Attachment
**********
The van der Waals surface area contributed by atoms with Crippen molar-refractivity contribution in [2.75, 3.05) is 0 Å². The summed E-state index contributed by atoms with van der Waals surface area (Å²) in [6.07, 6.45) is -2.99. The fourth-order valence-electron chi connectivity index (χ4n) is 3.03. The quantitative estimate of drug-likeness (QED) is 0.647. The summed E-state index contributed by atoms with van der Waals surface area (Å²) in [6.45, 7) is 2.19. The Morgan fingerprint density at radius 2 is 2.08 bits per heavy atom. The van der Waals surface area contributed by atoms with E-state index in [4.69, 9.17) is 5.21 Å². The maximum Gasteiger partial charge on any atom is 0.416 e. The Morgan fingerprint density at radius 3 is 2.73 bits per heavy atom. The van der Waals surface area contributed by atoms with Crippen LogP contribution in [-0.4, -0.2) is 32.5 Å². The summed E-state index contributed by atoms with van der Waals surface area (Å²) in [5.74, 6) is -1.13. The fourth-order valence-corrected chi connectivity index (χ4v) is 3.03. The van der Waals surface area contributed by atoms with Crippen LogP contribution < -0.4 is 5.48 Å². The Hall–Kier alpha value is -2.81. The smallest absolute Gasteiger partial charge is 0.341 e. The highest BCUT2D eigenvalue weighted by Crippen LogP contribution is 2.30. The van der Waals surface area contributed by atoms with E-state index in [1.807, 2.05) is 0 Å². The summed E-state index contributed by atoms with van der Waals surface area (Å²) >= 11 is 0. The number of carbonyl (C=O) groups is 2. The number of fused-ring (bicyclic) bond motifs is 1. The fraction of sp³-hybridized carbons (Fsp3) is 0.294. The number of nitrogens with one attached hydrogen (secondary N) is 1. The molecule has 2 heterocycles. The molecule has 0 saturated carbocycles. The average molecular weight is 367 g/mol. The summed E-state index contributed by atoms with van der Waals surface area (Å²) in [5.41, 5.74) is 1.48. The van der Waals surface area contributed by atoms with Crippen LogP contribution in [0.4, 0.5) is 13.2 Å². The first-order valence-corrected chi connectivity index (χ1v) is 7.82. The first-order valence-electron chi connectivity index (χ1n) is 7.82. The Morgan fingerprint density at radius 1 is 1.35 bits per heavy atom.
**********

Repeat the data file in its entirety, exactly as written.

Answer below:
The van der Waals surface area contributed by atoms with Crippen molar-refractivity contribution in [2.75, 3.05) is 0 Å². The summed E-state index contributed by atoms with van der Waals surface area (Å²) in [6.07, 6.45) is -2.99. The fourth-order valence-electron chi connectivity index (χ4n) is 3.03. The quantitative estimate of drug-likeness (QED) is 0.647. The summed E-state index contributed by atoms with van der Waals surface area (Å²) in [6.45, 7) is 2.19. The Morgan fingerprint density at radius 2 is 2.08 bits per heavy atom. The van der Waals surface area contributed by atoms with E-state index in [4.69, 9.17) is 5.21 Å². The maximum Gasteiger partial charge on any atom is 0.416 e. The Morgan fingerprint density at radius 3 is 2.73 bits per heavy atom. The van der Waals surface area contributed by atoms with Crippen LogP contribution in [-0.4, -0.2) is 32.5 Å². The summed E-state index contributed by atoms with van der Waals surface area (Å²) in [5.74, 6) is -1.13. The fourth-order valence-corrected chi connectivity index (χ4v) is 3.03. The van der Waals surface area contributed by atoms with Crippen LogP contribution < -0.4 is 5.48 Å². The Hall–Kier alpha value is -2.81. The smallest absolute Gasteiger partial charge is 0.341 e. The highest BCUT2D eigenvalue weighted by Crippen LogP contribution is 2.30. The van der Waals surface area contributed by atoms with E-state index in [1.807, 2.05) is 0 Å². The summed E-state index contributed by atoms with van der Waals surface area (Å²) >= 11 is 0. The number of carbonyl (C=O) groups is 2. The number of fused-ring (bicyclic) bond motifs is 1. The fraction of sp³-hybridized carbons (Fsp3) is 0.294. The number of nitrogens with one attached hydrogen (secondary N) is 1. The molecule has 2 heterocycles. The molecule has 0 saturated carbocycles. The average molecular weight is 367 g/mol. The summed E-state index contributed by atoms with van der Waals surface area (Å²) in [5.41, 5.74) is 1.48. The van der Waals surface area contributed by atoms with Crippen LogP contribution in [0.4, 0.5) is 13.2 Å². The first-order valence-corrected chi connectivity index (χ1v) is 7.82. The first-order valence-electron chi connectivity index (χ1n) is 7.82. The Morgan fingerprint density at radius 1 is 1.35 bits per heavy atom.